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This eBook from the Gutenberg Project consists of approximately 20 pages of information about The Daemon of the World.
  A lulling murmur weave ?—­ 30
  Ianthe doth not sleep
  The dreamless sleep of death: 
Nor in her moonlight chamber silently
Doth Henry hear her regular pulses throb,
  Or mark her delicate cheek 35
With interchange of hues mock the broad moon,
  Outwatching weary night,
  Without assured reward. 
  Her dewy eyes are closed;
On their translucent lids, whose texture fine 40
Scarce hides the dark blue orbs that burn below
  With unapparent fire,
  The baby Sleep is pillowed: 
  Her golden tresses shade
  The bosom’s stainless pride, 45
Twining like tendrils of the parasite
  Around a marble column.

  Hark! whence that rushing sound? 
  ’Tis like a wondrous strain that sweeps
  Around a lonely ruin 50
When west winds sigh and evening waves respond
  In whispers from the shore: 
’Tis wilder than the unmeasured notes
Which from the unseen lyres of dells and groves
  The genii of the breezes sweep. 55
Floating on waves of music and of light,
The chariot of the Daemon of the World
  Descends in silent power: 
Its shape reposed within:  slight as some cloud
That catches but the palest tinge of day 60
  When evening yields to night,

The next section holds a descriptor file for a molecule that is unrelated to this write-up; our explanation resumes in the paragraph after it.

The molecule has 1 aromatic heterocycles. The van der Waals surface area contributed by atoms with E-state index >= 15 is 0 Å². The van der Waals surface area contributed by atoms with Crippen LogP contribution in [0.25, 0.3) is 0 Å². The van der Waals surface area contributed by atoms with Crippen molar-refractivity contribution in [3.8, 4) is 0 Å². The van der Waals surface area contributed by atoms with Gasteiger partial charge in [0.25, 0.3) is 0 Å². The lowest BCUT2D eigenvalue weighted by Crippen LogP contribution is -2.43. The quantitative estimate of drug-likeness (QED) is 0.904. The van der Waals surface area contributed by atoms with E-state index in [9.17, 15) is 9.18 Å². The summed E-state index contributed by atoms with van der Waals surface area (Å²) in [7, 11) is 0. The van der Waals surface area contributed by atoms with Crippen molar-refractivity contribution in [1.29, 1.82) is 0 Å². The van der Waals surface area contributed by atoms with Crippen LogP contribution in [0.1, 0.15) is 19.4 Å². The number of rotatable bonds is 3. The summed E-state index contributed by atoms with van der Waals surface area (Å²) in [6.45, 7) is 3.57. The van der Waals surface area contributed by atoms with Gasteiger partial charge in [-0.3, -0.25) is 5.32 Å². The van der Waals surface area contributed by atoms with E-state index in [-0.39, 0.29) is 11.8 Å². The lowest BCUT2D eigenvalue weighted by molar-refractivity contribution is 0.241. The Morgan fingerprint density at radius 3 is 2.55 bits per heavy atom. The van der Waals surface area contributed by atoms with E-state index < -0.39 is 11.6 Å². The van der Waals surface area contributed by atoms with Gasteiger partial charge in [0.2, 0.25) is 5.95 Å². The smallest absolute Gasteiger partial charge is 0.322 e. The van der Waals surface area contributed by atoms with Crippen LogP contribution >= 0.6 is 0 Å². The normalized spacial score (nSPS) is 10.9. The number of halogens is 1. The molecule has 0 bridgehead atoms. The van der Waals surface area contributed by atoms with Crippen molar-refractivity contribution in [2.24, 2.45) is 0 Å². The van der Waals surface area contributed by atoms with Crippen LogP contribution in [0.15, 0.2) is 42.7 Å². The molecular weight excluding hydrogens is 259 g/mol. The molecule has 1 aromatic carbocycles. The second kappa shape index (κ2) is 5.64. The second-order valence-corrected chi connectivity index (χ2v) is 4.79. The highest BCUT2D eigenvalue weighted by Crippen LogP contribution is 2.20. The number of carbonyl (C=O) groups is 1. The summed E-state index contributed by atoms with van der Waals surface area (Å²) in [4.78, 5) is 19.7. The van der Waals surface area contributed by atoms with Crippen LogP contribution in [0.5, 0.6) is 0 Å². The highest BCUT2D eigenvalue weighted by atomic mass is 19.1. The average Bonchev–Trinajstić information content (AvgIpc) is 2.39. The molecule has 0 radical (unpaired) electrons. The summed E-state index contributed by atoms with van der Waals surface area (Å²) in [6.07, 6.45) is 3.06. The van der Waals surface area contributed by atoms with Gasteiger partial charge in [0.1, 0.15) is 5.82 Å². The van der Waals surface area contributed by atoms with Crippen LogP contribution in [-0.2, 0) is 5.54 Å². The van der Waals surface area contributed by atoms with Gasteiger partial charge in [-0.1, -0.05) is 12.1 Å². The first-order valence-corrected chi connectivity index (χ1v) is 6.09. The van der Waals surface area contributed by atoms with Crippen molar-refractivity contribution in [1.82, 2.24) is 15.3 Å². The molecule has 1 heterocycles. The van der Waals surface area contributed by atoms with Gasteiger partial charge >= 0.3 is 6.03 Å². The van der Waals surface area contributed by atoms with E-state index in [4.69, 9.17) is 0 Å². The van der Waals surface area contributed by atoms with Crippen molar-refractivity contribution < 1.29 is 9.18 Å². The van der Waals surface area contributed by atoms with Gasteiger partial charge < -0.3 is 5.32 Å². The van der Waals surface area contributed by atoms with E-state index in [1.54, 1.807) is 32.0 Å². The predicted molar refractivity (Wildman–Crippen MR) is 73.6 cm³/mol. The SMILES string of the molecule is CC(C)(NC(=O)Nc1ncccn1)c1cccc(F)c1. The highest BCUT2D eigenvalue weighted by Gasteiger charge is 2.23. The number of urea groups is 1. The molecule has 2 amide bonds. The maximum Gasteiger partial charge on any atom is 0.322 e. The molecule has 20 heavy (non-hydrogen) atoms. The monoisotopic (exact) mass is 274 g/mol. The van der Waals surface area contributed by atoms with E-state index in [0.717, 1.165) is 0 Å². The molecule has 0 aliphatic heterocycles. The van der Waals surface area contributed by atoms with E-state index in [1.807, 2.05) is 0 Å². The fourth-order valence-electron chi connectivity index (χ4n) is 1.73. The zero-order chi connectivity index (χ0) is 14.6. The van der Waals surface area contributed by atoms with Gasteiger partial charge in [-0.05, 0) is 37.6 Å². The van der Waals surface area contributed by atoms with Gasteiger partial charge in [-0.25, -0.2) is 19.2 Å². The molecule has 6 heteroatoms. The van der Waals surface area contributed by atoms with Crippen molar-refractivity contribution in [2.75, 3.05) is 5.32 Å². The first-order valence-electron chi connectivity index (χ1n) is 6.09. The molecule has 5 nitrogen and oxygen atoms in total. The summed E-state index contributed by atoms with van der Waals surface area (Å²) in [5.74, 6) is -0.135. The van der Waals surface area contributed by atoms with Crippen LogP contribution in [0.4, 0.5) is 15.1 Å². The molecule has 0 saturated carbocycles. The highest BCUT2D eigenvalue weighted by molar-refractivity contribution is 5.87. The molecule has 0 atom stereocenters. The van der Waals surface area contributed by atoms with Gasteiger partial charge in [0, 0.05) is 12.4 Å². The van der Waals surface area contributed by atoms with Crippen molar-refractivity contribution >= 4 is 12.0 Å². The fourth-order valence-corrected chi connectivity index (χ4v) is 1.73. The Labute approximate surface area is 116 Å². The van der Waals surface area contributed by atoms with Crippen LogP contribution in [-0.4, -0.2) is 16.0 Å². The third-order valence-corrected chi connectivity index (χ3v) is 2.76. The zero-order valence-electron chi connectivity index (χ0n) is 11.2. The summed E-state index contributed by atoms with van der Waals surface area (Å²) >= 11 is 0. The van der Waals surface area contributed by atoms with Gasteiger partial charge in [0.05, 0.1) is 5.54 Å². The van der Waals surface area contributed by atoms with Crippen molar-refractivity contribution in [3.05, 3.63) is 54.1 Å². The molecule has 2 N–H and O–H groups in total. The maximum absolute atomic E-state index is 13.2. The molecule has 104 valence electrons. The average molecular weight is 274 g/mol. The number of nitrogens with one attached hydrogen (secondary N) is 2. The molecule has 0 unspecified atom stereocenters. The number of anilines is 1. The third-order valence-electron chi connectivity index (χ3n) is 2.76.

Bright as that fibrous woof when stars indue
  Its transitory robe. 
Four shapeless shadows bright and beautiful
Draw that strange car of glory, reins of light 65
Check their unearthly speed; they stop and fold
  Their wings of braided air: 
The Daemon leaning from the ethereal car
  Gazed on the slumbering maid. 
Human eye hath ne’er beheld 70
A shape so wild, so bright, so beautiful,
As that which o’er the maiden’s charmed sleep
  Waving a starry wand,
  Hung like a mist of light. 
Such sounds as breathed around like odorous winds 75
  Of wakening spring arose,
Filling the chamber and the moonlight sky. 
Maiden, the world’s supremest spirit
  Beneath the shadow of her wings
Folds all thy memory doth inherit 80
  From ruin of divinest things,
  Feelings that lure thee to betray,
  And light of thoughts that pass away. 
For thou hast earned a mighty boon,
  The truths which wisest poets see 85
Dimly, thy mind may make its own,
  Rewarding its own majesty,
  Entranced in some diviner mood
  Of self-oblivious solitude.

Custom, and Faith, and Power thou spurnest; 90
  From hate and awe thy heart is free;
Ardent and pure as day thou burnest,
  For dark and cold mortality
  A living light, to cheer it long,
  The watch-fires of the world among. 95

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